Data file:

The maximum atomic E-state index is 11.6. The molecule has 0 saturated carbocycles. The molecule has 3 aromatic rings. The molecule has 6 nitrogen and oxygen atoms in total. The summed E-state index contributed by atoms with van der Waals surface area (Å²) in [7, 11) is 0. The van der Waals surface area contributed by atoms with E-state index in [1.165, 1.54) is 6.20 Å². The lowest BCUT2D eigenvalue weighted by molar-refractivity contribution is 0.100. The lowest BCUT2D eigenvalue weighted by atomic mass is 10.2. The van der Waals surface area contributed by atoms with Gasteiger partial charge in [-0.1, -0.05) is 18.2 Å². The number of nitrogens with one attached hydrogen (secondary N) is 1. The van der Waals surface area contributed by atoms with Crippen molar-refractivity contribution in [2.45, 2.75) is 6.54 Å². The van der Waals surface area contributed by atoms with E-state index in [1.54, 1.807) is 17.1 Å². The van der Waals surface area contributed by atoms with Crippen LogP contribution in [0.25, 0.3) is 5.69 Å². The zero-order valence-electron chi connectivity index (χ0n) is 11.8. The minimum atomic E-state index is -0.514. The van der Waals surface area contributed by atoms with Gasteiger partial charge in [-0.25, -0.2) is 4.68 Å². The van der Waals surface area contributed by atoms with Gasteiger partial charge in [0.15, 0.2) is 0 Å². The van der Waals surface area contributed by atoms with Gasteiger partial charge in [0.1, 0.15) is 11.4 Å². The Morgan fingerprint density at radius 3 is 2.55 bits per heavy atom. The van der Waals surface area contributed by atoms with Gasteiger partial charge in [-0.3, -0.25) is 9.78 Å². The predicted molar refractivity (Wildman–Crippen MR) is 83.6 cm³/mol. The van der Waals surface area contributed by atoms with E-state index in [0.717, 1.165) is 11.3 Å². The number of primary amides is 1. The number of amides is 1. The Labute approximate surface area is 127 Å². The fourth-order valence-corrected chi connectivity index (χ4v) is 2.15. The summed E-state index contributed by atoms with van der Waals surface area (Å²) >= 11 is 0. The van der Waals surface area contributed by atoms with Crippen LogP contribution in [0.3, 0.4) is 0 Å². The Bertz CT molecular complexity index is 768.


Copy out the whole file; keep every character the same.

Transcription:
The maximum atomic E-state index is 11.6. The molecule has 0 saturated carbocycles. The molecule has 3 aromatic rings. The molecule has 6 nitrogen and oxygen atoms in total. The summed E-state index contributed by atoms with van der Waals surface area (Å²) in [7, 11) is 0. The van der Waals surface area contributed by atoms with E-state index in [1.165, 1.54) is 6.20 Å². The lowest BCUT2D eigenvalue weighted by molar-refractivity contribution is 0.100. The lowest BCUT2D eigenvalue weighted by atomic mass is 10.2. The van der Waals surface area contributed by atoms with Gasteiger partial charge in [-0.1, -0.05) is 18.2 Å². The number of nitrogens with one attached hydrogen (secondary N) is 1. The van der Waals surface area contributed by atoms with Crippen molar-refractivity contribution in [2.45, 2.75) is 6.54 Å². The van der Waals surface area contributed by atoms with E-state index in [1.54, 1.807) is 17.1 Å². The van der Waals surface area contributed by atoms with Crippen LogP contribution in [0.25, 0.3) is 5.69 Å². The zero-order valence-electron chi connectivity index (χ0n) is 11.8. The minimum atomic E-state index is -0.514. The van der Waals surface area contributed by atoms with Gasteiger partial charge in [-0.25, -0.2) is 4.68 Å². The van der Waals surface area contributed by atoms with Gasteiger partial charge in [0.15, 0.2) is 0 Å². The van der Waals surface area contributed by atoms with Gasteiger partial charge in [0.1, 0.15) is 11.4 Å². The Morgan fingerprint density at radius 3 is 2.55 bits per heavy atom. The van der Waals surface area contributed by atoms with Gasteiger partial charge in [-0.3, -0.25) is 9.78 Å². The predicted molar refractivity (Wildman–Crippen MR) is 83.6 cm³/mol. The van der Waals surface area contributed by atoms with E-state index in [0.717, 1.165) is 11.3 Å². The number of primary amides is 1. The number of amides is 1. The Labute approximate surface area is 127 Å². The fourth-order valence-corrected chi connectivity index (χ4v) is 2.15. The summed E-state index contributed by atoms with van der Waals surface area (Å²) >= 11 is 0. The van der Waals surface area contributed by atoms with Crippen LogP contribution in [0.3, 0.4) is 0 Å². The Bertz CT molecular complexity index is 768.